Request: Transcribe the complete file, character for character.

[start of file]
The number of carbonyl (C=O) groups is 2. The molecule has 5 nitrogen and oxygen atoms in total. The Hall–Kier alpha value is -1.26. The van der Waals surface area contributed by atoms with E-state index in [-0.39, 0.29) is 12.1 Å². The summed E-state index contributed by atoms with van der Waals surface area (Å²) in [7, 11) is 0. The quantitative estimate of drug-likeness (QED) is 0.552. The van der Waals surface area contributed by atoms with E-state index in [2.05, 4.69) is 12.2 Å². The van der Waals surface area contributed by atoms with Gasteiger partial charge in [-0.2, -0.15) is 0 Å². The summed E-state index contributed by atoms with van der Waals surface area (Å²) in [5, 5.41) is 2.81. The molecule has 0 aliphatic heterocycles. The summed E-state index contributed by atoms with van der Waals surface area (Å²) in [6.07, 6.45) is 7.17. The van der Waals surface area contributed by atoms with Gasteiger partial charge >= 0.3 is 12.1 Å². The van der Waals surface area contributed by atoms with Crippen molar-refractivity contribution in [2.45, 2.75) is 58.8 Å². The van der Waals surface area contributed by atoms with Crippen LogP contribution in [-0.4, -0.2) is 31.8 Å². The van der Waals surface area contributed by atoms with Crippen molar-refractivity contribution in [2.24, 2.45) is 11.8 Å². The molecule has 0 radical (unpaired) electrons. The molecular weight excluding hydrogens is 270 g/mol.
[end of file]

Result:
The number of carbonyl (C=O) groups is 2. The molecule has 5 nitrogen and oxygen atoms in total. The Hall–Kier alpha value is -1.26. The van der Waals surface area contributed by atoms with E-state index in [-0.39, 0.29) is 12.1 Å². The summed E-state index contributed by atoms with van der Waals surface area (Å²) in [7, 11) is 0. The quantitative estimate of drug-likeness (QED) is 0.552. The van der Waals surface area contributed by atoms with E-state index in [2.05, 4.69) is 12.2 Å². The van der Waals surface area contributed by atoms with Gasteiger partial charge in [-0.2, -0.15) is 0 Å². The summed E-state index contributed by atoms with van der Waals surface area (Å²) in [5, 5.41) is 2.81. The molecule has 0 aliphatic heterocycles. The summed E-state index contributed by atoms with van der Waals surface area (Å²) in [6.07, 6.45) is 7.17. The van der Waals surface area contributed by atoms with Gasteiger partial charge >= 0.3 is 12.1 Å². The van der Waals surface area contributed by atoms with Crippen molar-refractivity contribution in [2.45, 2.75) is 58.8 Å². The van der Waals surface area contributed by atoms with Crippen LogP contribution in [-0.4, -0.2) is 31.8 Å². The van der Waals surface area contributed by atoms with Crippen molar-refractivity contribution in [2.24, 2.45) is 11.8 Å². The molecule has 0 radical (unpaired) electrons. The molecular weight excluding hydrogens is 270 g/mol.